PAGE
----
Tales of the Riverbank

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Occasionally life shines upon you and presents opportunities that are too good to resist, and this weekend  was one of these days when I was given the opportunity to go aboard the Queens Row barge the Gloriana. Built for the Queens jubilee in 2012 its now operated by a charitable trust charged with promoting use of the River Thames in London.

This weekend it was being used by a charity who had secured its use and had raised tens of thousands of pounds by offering the opportunity to be rowed up the river as an auction prize,fromKingston to the Royal Palace at Hampton Court and back. The volunteer crew press ganged for the afternoon did a magnificent job powering the craft  at a leisurely pace to Hampton Court.My connection was with the rowing crew who as a reward for several hours exertion were allowed to invite guests to enjoy the craft for an hour.

You can make your own mind up about the royalty and whether its a good or bad thing. Having visited the Royal Mews, and Palaces, several times and now the Royal Barge, from the point of view of a craftsmen its gives the opportunity to practice your craft at an incredible level which would not be viable in a commercial environment. The Quality of workmanship and attention to detail, and finish is astounding.

DSC_0150 No panel is left unadorned, and its painted not a transfer. I had an uncle alas no longer with us who was a professional woodcarver, and he instilled in me an appreciation of carving, and on this boat it is of the highest order, which is then then gilded, polished, and pimped. I could sit, and did, just enjoying the workmanship and skill of those who built her we are told in only 16 weeks a remarkable achievement.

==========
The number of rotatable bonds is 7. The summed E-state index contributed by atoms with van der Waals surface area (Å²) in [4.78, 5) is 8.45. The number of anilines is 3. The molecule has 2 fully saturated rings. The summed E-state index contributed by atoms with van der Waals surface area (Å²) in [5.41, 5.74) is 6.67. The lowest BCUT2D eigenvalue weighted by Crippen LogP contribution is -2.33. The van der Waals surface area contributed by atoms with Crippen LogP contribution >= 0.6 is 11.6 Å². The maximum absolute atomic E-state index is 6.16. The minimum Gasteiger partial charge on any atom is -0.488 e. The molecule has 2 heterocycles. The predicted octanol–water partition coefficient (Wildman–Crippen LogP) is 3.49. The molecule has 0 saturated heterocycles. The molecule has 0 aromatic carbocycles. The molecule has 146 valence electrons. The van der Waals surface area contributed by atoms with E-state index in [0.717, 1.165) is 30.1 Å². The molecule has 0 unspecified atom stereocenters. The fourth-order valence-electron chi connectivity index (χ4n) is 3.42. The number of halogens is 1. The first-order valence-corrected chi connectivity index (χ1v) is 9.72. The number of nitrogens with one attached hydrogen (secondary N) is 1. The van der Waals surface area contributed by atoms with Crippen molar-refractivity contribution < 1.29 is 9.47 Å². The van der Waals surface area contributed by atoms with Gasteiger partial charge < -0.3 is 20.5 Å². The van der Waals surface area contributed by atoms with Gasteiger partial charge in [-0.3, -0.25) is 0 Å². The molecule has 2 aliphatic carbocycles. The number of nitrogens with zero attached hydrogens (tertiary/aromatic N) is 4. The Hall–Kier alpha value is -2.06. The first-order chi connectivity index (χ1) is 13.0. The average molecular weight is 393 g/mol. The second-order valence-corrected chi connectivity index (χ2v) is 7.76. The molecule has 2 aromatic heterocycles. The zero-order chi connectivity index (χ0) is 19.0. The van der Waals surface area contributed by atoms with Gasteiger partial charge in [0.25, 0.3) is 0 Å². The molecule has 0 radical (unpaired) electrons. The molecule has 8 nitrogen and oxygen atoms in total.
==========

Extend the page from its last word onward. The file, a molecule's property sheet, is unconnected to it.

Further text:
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Years ago I worked on the Millennium dome. The Queen was due on New Years Eve, and certain facilities  in one of the hospitality suites was earmarked for the Queens exclusive use. Word came down from on high, that once installed no one but no one was to use it on pain of death. Needless to say every builder on the site sneaked in to test it, doing their best to appear nonchalant, whilst furtively glancing left and right to make sure they weren’t spotted , whilst those around made a point of not seeing.  As a result I am told it needed to be replaced several times before the opening night. Much to my amusement the same was true on the barge there was a discrete cubicle tucked in the corner of the cabin, but it seems no one can resist sitting on the Royal Throne.

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This entry was posted in craft, Diy, heritage craft, heritagecraft, humour, leisure, Palace, Queen, Royal, work and tagged , , , , , , , , , , , , , , , , , . Bookmark the permalink.

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